Local Government and Indigenous Reconciliation in British Columbia: Reforming the Relationship

Date

2020-09-14

Authors

Barnes, Ben

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Abstract

The purpose of this research project was to develop a literature review and jurisdictional scan to identify information and research on the relationship between local settler governments and Indigenous Peoples in British Columbia (“Local-Indigenous Relationship”). The primary research question explored in this report is: what is the current state of the literature on the relationship between local governments and Indigenous Peoples and governments? Several secondary questions were asked to answer this primary question. What issues and barriers affect this relationship? What actions are local governments taking (including policies and practices) to improve this relationship? What recommendations can be made to local government entities based on the findings of this research? Using an approach inspired by “two-eyed seeing”, several findings and recommendations were determined. Overall, more research is needed on this topic. The current state of literature indicates three themed groupings of issues and barriers for the Local-Indigenous Relationship: power dynamics, value systems, and economic mobility. Both the literature review and jurisdictional scan provided examples of local government actions. Local governments can create a shared community worldview and develop an interdisciplinary analytical framework inclusive of Indigenous methodologies. Further, they can pursue three themes of policies: communications, services and programming, and development and planning. Based on the findings, a three-stage design policy mix was recommended to implement potential actions. Regardless of actions taken, it was determined that improving the Local-Indigenous Relationship requires a holistic approach, recognizing the three themed groupings of issues and barriers and enabling Indigenous agency and Traditional Knowledge.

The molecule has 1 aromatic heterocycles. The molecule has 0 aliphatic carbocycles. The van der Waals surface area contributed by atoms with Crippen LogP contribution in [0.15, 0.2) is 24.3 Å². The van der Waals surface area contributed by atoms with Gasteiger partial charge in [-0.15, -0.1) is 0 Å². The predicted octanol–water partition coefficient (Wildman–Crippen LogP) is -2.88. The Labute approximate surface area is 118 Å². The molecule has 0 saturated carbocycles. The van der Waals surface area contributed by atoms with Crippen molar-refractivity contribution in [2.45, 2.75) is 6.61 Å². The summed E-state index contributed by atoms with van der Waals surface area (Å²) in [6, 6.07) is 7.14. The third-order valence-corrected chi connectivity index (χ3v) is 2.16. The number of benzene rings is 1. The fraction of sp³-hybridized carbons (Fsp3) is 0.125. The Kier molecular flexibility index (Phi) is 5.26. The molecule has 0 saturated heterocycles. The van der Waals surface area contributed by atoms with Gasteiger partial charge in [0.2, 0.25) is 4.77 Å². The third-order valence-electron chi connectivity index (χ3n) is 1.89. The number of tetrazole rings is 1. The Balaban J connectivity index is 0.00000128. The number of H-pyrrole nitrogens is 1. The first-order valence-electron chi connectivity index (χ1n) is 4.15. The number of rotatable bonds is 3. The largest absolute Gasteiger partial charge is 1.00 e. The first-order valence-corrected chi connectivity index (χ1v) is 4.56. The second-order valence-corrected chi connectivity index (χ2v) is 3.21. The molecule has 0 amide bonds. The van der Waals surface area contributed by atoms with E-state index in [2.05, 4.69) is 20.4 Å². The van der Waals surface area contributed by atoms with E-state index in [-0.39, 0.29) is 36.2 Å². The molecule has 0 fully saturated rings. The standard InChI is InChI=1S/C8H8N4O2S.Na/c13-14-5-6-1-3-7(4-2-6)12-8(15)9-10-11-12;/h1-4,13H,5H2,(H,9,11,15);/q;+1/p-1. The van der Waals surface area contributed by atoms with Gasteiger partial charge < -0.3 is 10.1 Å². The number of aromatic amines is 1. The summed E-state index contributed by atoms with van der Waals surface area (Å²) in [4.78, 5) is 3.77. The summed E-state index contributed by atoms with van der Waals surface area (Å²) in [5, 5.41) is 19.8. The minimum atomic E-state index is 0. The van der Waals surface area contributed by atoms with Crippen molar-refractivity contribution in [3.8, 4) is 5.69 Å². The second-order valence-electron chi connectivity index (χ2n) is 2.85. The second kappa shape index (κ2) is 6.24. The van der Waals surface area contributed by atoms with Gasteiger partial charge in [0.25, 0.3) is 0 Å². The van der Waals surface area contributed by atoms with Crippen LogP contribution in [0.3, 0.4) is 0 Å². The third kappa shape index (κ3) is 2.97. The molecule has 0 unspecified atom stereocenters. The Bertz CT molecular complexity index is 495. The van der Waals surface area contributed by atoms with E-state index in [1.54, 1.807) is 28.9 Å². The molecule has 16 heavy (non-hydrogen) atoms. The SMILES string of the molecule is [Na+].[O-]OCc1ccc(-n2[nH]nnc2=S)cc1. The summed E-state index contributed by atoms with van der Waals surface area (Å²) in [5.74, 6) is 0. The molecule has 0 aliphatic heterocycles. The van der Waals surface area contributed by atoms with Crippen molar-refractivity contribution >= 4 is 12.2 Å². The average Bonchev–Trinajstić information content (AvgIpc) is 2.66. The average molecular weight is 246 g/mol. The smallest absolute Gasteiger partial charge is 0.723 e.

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Keywords

local government, Indigenous, decolonization, reconciliation, British Columbia, public policy, settler colonialism, public administration, colonialism

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